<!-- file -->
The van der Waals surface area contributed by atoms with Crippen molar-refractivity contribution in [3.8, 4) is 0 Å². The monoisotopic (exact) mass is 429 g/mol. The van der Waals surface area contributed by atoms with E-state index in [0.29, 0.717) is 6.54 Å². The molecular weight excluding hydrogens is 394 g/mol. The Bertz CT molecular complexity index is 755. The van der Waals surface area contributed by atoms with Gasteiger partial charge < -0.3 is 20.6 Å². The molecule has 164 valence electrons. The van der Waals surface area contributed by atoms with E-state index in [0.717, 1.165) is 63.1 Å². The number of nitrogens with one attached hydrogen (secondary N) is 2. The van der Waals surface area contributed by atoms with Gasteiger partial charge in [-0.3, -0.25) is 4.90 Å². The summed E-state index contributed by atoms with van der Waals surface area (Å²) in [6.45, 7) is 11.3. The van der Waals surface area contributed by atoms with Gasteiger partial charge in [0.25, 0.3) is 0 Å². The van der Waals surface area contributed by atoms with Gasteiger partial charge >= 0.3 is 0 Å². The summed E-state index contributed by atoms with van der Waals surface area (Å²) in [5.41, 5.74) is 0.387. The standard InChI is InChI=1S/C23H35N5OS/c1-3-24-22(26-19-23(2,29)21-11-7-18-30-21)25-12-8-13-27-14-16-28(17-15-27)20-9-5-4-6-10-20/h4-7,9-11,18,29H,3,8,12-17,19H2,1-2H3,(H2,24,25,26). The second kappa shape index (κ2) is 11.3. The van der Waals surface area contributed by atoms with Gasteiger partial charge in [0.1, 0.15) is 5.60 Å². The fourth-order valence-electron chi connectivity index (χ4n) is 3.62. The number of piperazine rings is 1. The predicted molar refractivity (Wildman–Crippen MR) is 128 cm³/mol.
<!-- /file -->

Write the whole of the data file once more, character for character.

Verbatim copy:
The van der Waals surface area contributed by atoms with Crippen molar-refractivity contribution in [3.8, 4) is 0 Å². The monoisotopic (exact) mass is 429 g/mol. The van der Waals surface area contributed by atoms with E-state index in [0.29, 0.717) is 6.54 Å². The molecular weight excluding hydrogens is 394 g/mol. The Bertz CT molecular complexity index is 755. The van der Waals surface area contributed by atoms with Gasteiger partial charge < -0.3 is 20.6 Å². The molecule has 164 valence electrons. The van der Waals surface area contributed by atoms with E-state index in [0.717, 1.165) is 63.1 Å². The number of nitrogens with one attached hydrogen (secondary N) is 2. The van der Waals surface area contributed by atoms with Gasteiger partial charge in [-0.3, -0.25) is 4.90 Å². The summed E-state index contributed by atoms with van der Waals surface area (Å²) in [6.45, 7) is 11.3. The van der Waals surface area contributed by atoms with Gasteiger partial charge in [0.25, 0.3) is 0 Å². The van der Waals surface area contributed by atoms with Gasteiger partial charge >= 0.3 is 0 Å². The summed E-state index contributed by atoms with van der Waals surface area (Å²) in [5.41, 5.74) is 0.387. The standard InChI is InChI=1S/C23H35N5OS/c1-3-24-22(26-19-23(2,29)21-11-7-18-30-21)25-12-8-13-27-14-16-28(17-15-27)20-9-5-4-6-10-20/h4-7,9-11,18,29H,3,8,12-17,19H2,1-2H3,(H2,24,25,26). The second kappa shape index (κ2) is 11.3. The van der Waals surface area contributed by atoms with Gasteiger partial charge in [0.1, 0.15) is 5.60 Å². The fourth-order valence-electron chi connectivity index (χ4n) is 3.62. The number of piperazine rings is 1. The predicted molar refractivity (Wildman–Crippen MR) is 128 cm³/mol.